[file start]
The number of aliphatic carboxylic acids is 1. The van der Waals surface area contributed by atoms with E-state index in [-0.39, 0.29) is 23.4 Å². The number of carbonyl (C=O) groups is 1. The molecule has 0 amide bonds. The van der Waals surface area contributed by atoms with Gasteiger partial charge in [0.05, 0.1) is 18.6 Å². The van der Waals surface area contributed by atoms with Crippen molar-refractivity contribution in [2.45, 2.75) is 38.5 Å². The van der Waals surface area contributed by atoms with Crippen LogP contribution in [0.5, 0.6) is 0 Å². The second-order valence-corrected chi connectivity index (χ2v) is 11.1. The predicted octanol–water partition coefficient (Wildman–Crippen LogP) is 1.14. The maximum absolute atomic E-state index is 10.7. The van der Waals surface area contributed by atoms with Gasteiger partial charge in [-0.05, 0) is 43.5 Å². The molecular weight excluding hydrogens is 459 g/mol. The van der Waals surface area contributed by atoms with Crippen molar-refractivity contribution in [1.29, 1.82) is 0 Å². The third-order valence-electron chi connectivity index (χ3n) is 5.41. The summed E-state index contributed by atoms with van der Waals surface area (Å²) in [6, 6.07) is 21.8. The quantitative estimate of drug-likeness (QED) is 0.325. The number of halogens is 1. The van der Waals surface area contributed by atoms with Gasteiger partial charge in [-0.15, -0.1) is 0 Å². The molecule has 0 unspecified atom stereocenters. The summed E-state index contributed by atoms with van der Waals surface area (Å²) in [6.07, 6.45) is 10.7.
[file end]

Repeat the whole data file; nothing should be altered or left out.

The number of aliphatic carboxylic acids is 1. The van der Waals surface area contributed by atoms with E-state index in [-0.39, 0.29) is 23.4 Å². The number of carbonyl (C=O) groups is 1. The molecule has 0 amide bonds. The van der Waals surface area contributed by atoms with Gasteiger partial charge in [0.05, 0.1) is 18.6 Å². The van der Waals surface area contributed by atoms with Crippen molar-refractivity contribution in [2.45, 2.75) is 38.5 Å². The van der Waals surface area contributed by atoms with Crippen LogP contribution in [0.5, 0.6) is 0 Å². The second-order valence-corrected chi connectivity index (χ2v) is 11.1. The predicted octanol–water partition coefficient (Wildman–Crippen LogP) is 1.14. The maximum absolute atomic E-state index is 10.7. The van der Waals surface area contributed by atoms with Gasteiger partial charge in [-0.05, 0) is 43.5 Å². The molecular weight excluding hydrogens is 459 g/mol. The van der Waals surface area contributed by atoms with Crippen molar-refractivity contribution in [1.29, 1.82) is 0 Å². The third-order valence-electron chi connectivity index (χ3n) is 5.41. The summed E-state index contributed by atoms with van der Waals surface area (Å²) in [6, 6.07) is 21.8. The quantitative estimate of drug-likeness (QED) is 0.325. The number of halogens is 1. The van der Waals surface area contributed by atoms with Gasteiger partial charge in [-0.15, -0.1) is 0 Å². The molecule has 0 unspecified atom stereocenters. The summed E-state index contributed by atoms with van der Waals surface area (Å²) in [6.07, 6.45) is 10.7.